Most people have a favorite season. For me it was summer for as long as I remember: The mellow evenings, long daylight, warm temperatures. I remember playing soccer for days during the long holidays when I was a kid. In summer, life is easy and joyful. After summer, the second best season is spring. Why? Because summer comes afterwards. Autumn always seemed depressing; and winter, well, winter is cold and rainy.
But my preferences changed in the last year, fueled by my journey through photography. Suddenly, every season brings change into nature and, thus, change into pictures. With every passing week, there are new things to discover: Leaves change color, fog sweeps through, snow coats the landscape, ice transforms the texture of surroundings, the early blossoming plants arrive, and fresh greens flourish. A constant act of discovery – suddenly every season becomes more fascinating than it did before.
Autumn still isn’t my favorite season; but it’s on par with all the others now. I can appreciate it for all its colors, for the misty mornings and foggy woodlands. Getting up for sunrise is comfortably possible at 7 a.m., capturing sunsets can be done before dinner. Many birds pass our latitude, stop at the local pond and calmly wait until the conditions are just right.
Being here, being caught, having fought the fleeting thought.
Being here, we fear but strive, shed a tear within this life.
And the universe presents: a random sequence of events.
Samples from a multitude; is the distribution skewed?
Let me set the stage for a challenging act of balance:
A thin wire rope stretches between two poles. Right in the middle: the artist, high above the ground. Elegant, delicate, confidant. He must maintain balance, otherwise a deep plunge will end the performance quite abruptly. The artist firmly wraps both hands around a long rod; by doing so, he can compensate oscillations of rope and body. Looking straight ahead, knees slightly bent, there is only one way to finish this act of art: Walk forward, maintain balance, reach the save pole, relax; and turn around because the way back awaits.
But two opposing forces disturb the performance – while the actor is confident in his skills, his balancing rod causes imbalance: Attached to one side are his own aspirations, causing a slight, but constant, tilt towards the left. On the other side of the rod are the well-intentioned demands of the spectators pulling him towards the right. In order to survive, own intentions and the will of the spectators need to be integrated to accomplish the feat.
The feedback is essential to learn and improve; but own aspirations are important to maintain motivation and the drive to create. Balance between both has to be maintained. Asking two persons will give you three opinions – and then there is your own as well.
I became aware, that the noise of many will point you in all possible directions. But the voice of a few will show you the right path. So, listen to honest feedback of trusted ones whose only goal is your own success. But sometimes, only yourself can know what is appropriate and how balance can be maintained from start to finish – and all the way back.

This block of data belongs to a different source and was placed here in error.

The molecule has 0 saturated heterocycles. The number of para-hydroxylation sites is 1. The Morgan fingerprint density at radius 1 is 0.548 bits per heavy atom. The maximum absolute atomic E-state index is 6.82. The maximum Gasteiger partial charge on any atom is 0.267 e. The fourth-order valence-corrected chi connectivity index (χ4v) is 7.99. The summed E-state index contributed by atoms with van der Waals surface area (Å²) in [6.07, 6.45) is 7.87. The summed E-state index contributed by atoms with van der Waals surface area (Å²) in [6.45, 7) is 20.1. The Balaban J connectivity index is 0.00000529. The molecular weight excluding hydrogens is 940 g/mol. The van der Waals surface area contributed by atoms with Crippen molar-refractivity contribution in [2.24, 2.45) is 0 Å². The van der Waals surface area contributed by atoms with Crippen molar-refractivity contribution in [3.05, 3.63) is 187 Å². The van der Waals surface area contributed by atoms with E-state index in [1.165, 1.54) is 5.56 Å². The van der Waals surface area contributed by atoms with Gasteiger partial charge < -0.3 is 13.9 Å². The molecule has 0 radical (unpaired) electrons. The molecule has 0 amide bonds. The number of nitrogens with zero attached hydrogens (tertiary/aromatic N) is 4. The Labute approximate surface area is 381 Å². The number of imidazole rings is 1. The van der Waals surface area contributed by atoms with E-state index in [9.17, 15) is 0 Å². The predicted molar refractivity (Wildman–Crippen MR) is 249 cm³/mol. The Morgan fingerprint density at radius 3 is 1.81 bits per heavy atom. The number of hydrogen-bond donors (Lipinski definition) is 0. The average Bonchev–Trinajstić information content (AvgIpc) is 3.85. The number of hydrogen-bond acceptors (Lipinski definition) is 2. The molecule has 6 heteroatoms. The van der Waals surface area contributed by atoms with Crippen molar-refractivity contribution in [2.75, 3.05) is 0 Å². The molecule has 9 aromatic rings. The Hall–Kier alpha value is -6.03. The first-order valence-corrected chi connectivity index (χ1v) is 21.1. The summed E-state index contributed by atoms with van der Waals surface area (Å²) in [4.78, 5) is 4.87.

Here, take these cookies, be a member, we remember. All of it. Eat, sleep, work, repeat. We bleed, sweet data. Still we tweet – no chance to cheat. It’s temptation, an online nation. Only little hesitation. Enjoy these widgets, rising digits to the sky. A day flies by. A week flies by. A weekend dies with clear blue skies. I briefly wave – but it’s too late. Too late for greetings, many meetings. Too late for any getaway. This day, at least, from the ever hiding beast. Wishful thinking, blinking prey.
But thanks for remembering this birthday from a long-forgotten friend. Attend, or force the end? Phone shines, mails are answered by AI. We buy. Ever increasing entropy gets organized. Our lives exactly sized and priced: A crime. But, at least, we can access everything, everywhere. All the time. A dulcet chime, a finished rhyme: Technology, boon and bane, like a chain.
Where did all the years go? I know, deep below the surface. Good night, withering planet, so bright and ill. Just give me the blue pill. And let big data suggest the best set of pictures.
Time and space complexity are among the first concepts one gets to learn in computer science theory. It’s about the analysis of the time and space an algorithm uses as a function of its input data. Lower time and memory requirements amount to a ‘better’ algorithm and, thus, to improved performance on data sets of increasing size. Optimizing algorithms with respect to their time and space requirements is essential in virtually all areas. Reducing complexity is the key.
With a little bit of imagination, this concept can be applied to photography. For me, this became apparent recently as I tried to shoot woodlands more intentionally. Here, if the camera is pointed somewhere at random, the frame is filled with a large variety of shapes, colors, and different impressions. However, visually pleasing photos show some kind of order and structure: They reduce the complexity within the space of the frame. They guide the eyes of the viewer. They clearly show the subject. They are easy to understand. Reducing complexity is the key.